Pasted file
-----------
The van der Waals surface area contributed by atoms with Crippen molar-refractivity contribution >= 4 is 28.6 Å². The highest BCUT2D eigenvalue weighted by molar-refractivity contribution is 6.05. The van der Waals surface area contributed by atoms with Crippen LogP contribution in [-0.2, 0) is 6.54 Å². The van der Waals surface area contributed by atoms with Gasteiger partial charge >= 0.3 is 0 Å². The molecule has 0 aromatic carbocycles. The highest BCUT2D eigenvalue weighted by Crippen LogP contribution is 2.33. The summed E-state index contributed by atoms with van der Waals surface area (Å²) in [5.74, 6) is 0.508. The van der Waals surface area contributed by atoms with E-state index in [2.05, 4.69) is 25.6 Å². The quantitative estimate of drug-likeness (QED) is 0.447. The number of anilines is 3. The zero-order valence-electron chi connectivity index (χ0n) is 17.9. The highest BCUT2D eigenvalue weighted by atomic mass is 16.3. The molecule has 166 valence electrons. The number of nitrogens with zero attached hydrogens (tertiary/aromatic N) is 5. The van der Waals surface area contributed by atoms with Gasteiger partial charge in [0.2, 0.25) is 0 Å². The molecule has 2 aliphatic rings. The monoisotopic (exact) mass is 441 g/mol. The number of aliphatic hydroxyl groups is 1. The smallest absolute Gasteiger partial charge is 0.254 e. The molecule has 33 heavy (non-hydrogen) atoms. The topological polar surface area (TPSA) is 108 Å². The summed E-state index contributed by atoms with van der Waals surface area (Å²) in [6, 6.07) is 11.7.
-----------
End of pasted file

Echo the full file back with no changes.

The van der Waals surface area contributed by atoms with Crippen molar-refractivity contribution >= 4 is 28.6 Å². The highest BCUT2D eigenvalue weighted by molar-refractivity contribution is 6.05. The van der Waals surface area contributed by atoms with Crippen LogP contribution in [-0.2, 0) is 6.54 Å². The van der Waals surface area contributed by atoms with Gasteiger partial charge >= 0.3 is 0 Å². The molecule has 0 aromatic carbocycles. The highest BCUT2D eigenvalue weighted by Crippen LogP contribution is 2.33. The summed E-state index contributed by atoms with van der Waals surface area (Å²) in [5.74, 6) is 0.508. The van der Waals surface area contributed by atoms with E-state index in [2.05, 4.69) is 25.6 Å². The quantitative estimate of drug-likeness (QED) is 0.447. The number of anilines is 3. The zero-order valence-electron chi connectivity index (χ0n) is 17.9. The highest BCUT2D eigenvalue weighted by atomic mass is 16.3. The molecule has 166 valence electrons. The number of nitrogens with zero attached hydrogens (tertiary/aromatic N) is 5. The van der Waals surface area contributed by atoms with Gasteiger partial charge in [0.2, 0.25) is 0 Å². The molecule has 2 aliphatic rings. The monoisotopic (exact) mass is 441 g/mol. The number of aliphatic hydroxyl groups is 1. The smallest absolute Gasteiger partial charge is 0.254 e. The molecule has 33 heavy (non-hydrogen) atoms. The topological polar surface area (TPSA) is 108 Å². The summed E-state index contributed by atoms with van der Waals surface area (Å²) in [6, 6.07) is 11.7.